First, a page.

But first, here are two Honorable Mentions:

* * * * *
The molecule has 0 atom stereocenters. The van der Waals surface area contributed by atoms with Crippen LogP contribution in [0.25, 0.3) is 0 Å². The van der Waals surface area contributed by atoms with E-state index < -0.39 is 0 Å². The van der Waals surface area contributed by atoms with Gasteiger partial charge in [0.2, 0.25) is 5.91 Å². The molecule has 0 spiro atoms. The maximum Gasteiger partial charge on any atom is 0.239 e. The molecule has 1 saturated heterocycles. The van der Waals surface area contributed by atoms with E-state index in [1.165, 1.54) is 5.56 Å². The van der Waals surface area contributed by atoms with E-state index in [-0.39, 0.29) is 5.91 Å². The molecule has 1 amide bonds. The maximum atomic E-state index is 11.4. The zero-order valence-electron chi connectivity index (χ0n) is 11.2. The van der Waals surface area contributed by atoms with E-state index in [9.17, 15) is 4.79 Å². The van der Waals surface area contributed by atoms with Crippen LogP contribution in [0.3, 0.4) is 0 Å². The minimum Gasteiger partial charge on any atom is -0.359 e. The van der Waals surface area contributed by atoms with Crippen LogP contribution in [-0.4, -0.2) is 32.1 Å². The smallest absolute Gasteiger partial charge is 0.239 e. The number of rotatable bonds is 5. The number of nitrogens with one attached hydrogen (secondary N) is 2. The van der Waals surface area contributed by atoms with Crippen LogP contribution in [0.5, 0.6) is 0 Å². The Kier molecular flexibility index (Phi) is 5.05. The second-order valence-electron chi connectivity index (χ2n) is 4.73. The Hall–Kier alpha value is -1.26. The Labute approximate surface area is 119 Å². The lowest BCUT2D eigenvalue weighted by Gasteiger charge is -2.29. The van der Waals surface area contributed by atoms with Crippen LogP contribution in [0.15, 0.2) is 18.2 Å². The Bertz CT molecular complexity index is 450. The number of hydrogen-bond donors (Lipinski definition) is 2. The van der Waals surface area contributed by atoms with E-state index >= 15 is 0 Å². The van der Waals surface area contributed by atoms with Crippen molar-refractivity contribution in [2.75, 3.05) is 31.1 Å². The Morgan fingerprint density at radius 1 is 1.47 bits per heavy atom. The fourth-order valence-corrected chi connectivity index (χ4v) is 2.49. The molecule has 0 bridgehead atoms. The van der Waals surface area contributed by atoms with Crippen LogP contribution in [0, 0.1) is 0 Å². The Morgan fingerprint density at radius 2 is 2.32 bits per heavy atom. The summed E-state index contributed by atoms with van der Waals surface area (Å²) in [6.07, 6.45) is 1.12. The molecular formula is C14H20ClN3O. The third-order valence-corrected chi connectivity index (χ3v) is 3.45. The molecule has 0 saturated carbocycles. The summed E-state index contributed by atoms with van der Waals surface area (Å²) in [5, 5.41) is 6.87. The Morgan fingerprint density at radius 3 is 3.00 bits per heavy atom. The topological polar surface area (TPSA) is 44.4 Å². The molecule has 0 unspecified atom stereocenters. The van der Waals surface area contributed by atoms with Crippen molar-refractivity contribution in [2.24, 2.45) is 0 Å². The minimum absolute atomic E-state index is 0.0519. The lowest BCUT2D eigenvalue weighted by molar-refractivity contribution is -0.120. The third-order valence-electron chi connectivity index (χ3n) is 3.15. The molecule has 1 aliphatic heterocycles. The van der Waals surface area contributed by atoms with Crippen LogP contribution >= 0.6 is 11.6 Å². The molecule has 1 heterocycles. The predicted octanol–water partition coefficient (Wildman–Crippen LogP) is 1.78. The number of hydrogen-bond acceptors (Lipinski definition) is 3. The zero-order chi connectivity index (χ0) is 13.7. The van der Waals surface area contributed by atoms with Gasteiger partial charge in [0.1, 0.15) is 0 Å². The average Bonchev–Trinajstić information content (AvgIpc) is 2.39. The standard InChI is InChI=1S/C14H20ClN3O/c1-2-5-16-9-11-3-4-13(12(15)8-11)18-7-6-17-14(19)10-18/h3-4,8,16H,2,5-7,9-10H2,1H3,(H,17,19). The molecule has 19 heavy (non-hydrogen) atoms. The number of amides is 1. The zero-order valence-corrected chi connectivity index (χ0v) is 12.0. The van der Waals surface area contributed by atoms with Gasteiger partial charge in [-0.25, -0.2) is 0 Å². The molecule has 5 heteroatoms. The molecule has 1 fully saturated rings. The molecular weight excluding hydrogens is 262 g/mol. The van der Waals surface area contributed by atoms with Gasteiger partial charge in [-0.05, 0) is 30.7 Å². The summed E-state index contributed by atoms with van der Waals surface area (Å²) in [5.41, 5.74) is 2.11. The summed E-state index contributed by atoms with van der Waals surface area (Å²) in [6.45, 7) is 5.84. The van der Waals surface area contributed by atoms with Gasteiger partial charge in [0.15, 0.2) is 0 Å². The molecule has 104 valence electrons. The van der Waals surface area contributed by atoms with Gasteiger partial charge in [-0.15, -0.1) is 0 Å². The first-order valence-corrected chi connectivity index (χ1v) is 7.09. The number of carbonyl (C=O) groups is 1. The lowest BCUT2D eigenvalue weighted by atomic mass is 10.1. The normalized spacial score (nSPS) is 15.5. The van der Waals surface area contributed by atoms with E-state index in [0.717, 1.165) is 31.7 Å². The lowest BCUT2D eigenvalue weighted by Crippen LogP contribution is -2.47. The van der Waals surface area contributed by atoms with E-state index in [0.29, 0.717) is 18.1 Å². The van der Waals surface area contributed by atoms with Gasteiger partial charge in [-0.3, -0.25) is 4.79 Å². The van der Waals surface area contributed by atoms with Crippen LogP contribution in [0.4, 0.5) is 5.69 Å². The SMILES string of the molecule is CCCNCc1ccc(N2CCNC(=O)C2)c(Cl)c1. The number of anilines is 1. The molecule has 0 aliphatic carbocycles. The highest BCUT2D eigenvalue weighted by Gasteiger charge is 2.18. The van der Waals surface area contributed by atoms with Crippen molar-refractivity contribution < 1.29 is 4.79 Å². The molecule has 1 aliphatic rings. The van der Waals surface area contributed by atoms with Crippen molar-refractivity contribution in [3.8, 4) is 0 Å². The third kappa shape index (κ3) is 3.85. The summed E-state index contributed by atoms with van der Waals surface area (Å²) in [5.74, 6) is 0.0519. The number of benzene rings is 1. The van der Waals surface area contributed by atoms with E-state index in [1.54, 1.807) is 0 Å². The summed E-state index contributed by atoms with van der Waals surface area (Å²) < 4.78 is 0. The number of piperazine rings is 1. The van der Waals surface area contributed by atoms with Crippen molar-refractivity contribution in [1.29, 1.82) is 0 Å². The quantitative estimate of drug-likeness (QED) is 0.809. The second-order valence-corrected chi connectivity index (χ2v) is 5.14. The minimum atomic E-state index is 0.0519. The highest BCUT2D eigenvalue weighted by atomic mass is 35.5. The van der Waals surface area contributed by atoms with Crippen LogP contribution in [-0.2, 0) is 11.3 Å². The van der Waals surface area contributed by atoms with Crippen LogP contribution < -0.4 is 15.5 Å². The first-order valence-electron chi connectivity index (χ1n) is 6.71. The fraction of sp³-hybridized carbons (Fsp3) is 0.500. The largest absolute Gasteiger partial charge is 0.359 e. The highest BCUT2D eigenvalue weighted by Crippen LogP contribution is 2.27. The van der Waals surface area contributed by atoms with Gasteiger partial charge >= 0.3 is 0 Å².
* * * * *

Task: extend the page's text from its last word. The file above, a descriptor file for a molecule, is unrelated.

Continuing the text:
While it isn’t the official ‘pilot’ episode, ‘The Man Trap’, which was actually the series’ sixth produced episode, was the very first episode of Star Trek to air. And ultimately it did start off the series on a solid note with a dark storyline that had a solid emotional arc for Dr. McCoy. The episode starts off with the Enterprise crew traveling to the planet M-113 to offer medical assistance to a professor and his wife who are stationed there at a research facility. And to make matters even more interesting, it is revealed that McCoy was once romantically attached to the professor’s wife, Nancy. But when they arrive on the planet, they find that something is off about Nancy as she appears differently to each of them. While to McCoy she appears as if she hasn’t aged a day, Kirk sees her as a much older woman. As it turns out, this is not Nancy but instead a shape-shifting creature that feeds off of salt. So yes, this creature is, at least according to fans, a ‘salt vampire’ and it then proceeds to attack members of the crew for the salt in their bodies. All in all, for an episode that was criticized for its ‘excessive’ violence when it first aired, this is a solid plot built around a really nice emotional arc for McCoy. To escape its pursuers, the creature ends up coming to McCoy as ‘Nancy’ and the feelings that he still has for her (note: at this point he’s not aware yet that this isn’t really Nancy) end up getting in the way of Kirk and Spock’s efforts to subdue the creature. However, when the creature reverts back to its natural appearance and proceeds to attack Kirk, McCoy finally snaps out of it and fires his phaser at the creature, which turns back into ‘Nancy’ one more time before McCoy finishes it off for good. One can only assume how troubling this whole situation must’ve been for the Enterprise’s chief medical officer.